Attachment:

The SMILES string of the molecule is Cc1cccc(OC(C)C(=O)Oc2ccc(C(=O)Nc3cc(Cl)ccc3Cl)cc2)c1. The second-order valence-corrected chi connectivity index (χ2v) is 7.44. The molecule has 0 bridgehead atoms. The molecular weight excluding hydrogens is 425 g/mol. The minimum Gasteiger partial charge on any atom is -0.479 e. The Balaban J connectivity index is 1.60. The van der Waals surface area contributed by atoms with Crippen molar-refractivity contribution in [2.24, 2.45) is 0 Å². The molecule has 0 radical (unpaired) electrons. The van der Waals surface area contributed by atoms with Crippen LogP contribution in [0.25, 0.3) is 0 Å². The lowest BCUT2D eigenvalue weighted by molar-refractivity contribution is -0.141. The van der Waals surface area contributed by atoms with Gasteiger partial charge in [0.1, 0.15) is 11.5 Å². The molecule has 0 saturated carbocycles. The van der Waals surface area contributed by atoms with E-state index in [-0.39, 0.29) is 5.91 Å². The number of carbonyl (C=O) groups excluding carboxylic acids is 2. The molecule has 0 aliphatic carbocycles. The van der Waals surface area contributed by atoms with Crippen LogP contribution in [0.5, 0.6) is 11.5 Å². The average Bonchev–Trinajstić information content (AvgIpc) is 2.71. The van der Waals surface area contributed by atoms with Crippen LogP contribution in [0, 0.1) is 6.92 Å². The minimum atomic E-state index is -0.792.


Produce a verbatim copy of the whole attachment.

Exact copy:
The SMILES string of the molecule is Cc1cccc(OC(C)C(=O)Oc2ccc(C(=O)Nc3cc(Cl)ccc3Cl)cc2)c1. The second-order valence-corrected chi connectivity index (χ2v) is 7.44. The molecule has 0 bridgehead atoms. The molecular weight excluding hydrogens is 425 g/mol. The minimum Gasteiger partial charge on any atom is -0.479 e. The Balaban J connectivity index is 1.60. The van der Waals surface area contributed by atoms with Crippen molar-refractivity contribution in [2.24, 2.45) is 0 Å². The molecule has 0 radical (unpaired) electrons. The van der Waals surface area contributed by atoms with Crippen LogP contribution in [0.25, 0.3) is 0 Å². The lowest BCUT2D eigenvalue weighted by molar-refractivity contribution is -0.141. The van der Waals surface area contributed by atoms with Gasteiger partial charge in [0.1, 0.15) is 11.5 Å². The molecule has 0 saturated carbocycles. The van der Waals surface area contributed by atoms with E-state index in [-0.39, 0.29) is 5.91 Å². The number of carbonyl (C=O) groups excluding carboxylic acids is 2. The molecule has 0 aliphatic carbocycles. The van der Waals surface area contributed by atoms with Crippen LogP contribution in [0.5, 0.6) is 11.5 Å². The average Bonchev–Trinajstić information content (AvgIpc) is 2.71. The van der Waals surface area contributed by atoms with Crippen LogP contribution in [0, 0.1) is 6.92 Å². The minimum atomic E-state index is -0.792.